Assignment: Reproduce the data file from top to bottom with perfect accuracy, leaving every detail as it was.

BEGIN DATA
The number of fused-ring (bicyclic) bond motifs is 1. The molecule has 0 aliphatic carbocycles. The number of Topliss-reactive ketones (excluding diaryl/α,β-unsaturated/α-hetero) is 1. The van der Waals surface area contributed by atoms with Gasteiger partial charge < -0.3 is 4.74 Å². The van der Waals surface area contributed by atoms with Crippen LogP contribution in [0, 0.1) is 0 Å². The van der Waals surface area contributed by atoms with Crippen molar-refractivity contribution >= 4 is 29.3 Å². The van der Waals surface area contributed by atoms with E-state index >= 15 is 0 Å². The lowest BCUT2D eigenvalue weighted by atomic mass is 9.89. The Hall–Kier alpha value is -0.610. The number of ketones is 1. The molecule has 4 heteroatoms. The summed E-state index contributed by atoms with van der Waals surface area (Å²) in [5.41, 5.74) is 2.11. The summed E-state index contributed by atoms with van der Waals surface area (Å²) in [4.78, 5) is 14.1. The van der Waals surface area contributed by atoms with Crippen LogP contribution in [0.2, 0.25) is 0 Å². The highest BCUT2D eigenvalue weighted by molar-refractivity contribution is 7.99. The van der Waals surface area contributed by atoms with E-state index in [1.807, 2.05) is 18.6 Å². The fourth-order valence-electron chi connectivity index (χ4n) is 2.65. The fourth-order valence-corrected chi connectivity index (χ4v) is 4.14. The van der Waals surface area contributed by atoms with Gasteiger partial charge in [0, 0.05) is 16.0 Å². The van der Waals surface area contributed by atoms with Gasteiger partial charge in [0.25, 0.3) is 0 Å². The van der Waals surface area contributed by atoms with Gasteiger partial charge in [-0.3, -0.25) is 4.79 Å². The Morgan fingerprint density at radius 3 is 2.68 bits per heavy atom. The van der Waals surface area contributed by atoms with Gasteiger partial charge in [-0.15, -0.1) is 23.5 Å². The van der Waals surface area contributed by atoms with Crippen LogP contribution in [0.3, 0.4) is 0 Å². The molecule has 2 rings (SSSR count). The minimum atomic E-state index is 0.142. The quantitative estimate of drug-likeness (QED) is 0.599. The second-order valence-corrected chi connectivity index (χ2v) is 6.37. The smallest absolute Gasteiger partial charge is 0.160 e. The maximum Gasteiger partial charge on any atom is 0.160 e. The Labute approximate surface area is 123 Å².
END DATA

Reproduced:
The number of fused-ring (bicyclic) bond motifs is 1. The molecule has 0 aliphatic carbocycles. The number of Topliss-reactive ketones (excluding diaryl/α,β-unsaturated/α-hetero) is 1. The van der Waals surface area contributed by atoms with Gasteiger partial charge < -0.3 is 4.74 Å². The van der Waals surface area contributed by atoms with Crippen LogP contribution in [0, 0.1) is 0 Å². The van der Waals surface area contributed by atoms with Crippen molar-refractivity contribution >= 4 is 29.3 Å². The van der Waals surface area contributed by atoms with E-state index >= 15 is 0 Å². The lowest BCUT2D eigenvalue weighted by atomic mass is 9.89. The Hall–Kier alpha value is -0.610. The number of ketones is 1. The molecule has 4 heteroatoms. The summed E-state index contributed by atoms with van der Waals surface area (Å²) in [5.41, 5.74) is 2.11. The summed E-state index contributed by atoms with van der Waals surface area (Å²) in [4.78, 5) is 14.1. The van der Waals surface area contributed by atoms with Crippen LogP contribution in [0.2, 0.25) is 0 Å². The highest BCUT2D eigenvalue weighted by molar-refractivity contribution is 7.99. The van der Waals surface area contributed by atoms with E-state index in [1.807, 2.05) is 18.6 Å². The fourth-order valence-electron chi connectivity index (χ4n) is 2.65. The fourth-order valence-corrected chi connectivity index (χ4v) is 4.14. The van der Waals surface area contributed by atoms with Gasteiger partial charge in [0, 0.05) is 16.0 Å². The van der Waals surface area contributed by atoms with Gasteiger partial charge in [0.25, 0.3) is 0 Å². The van der Waals surface area contributed by atoms with Gasteiger partial charge in [-0.3, -0.25) is 4.79 Å². The Morgan fingerprint density at radius 3 is 2.68 bits per heavy atom. The van der Waals surface area contributed by atoms with Gasteiger partial charge in [-0.15, -0.1) is 23.5 Å². The van der Waals surface area contributed by atoms with Crippen LogP contribution in [0.3, 0.4) is 0 Å². The molecule has 2 rings (SSSR count). The minimum atomic E-state index is 0.142. The quantitative estimate of drug-likeness (QED) is 0.599. The second-order valence-corrected chi connectivity index (χ2v) is 6.37. The smallest absolute Gasteiger partial charge is 0.160 e. The maximum Gasteiger partial charge on any atom is 0.160 e. The Labute approximate surface area is 123 Å².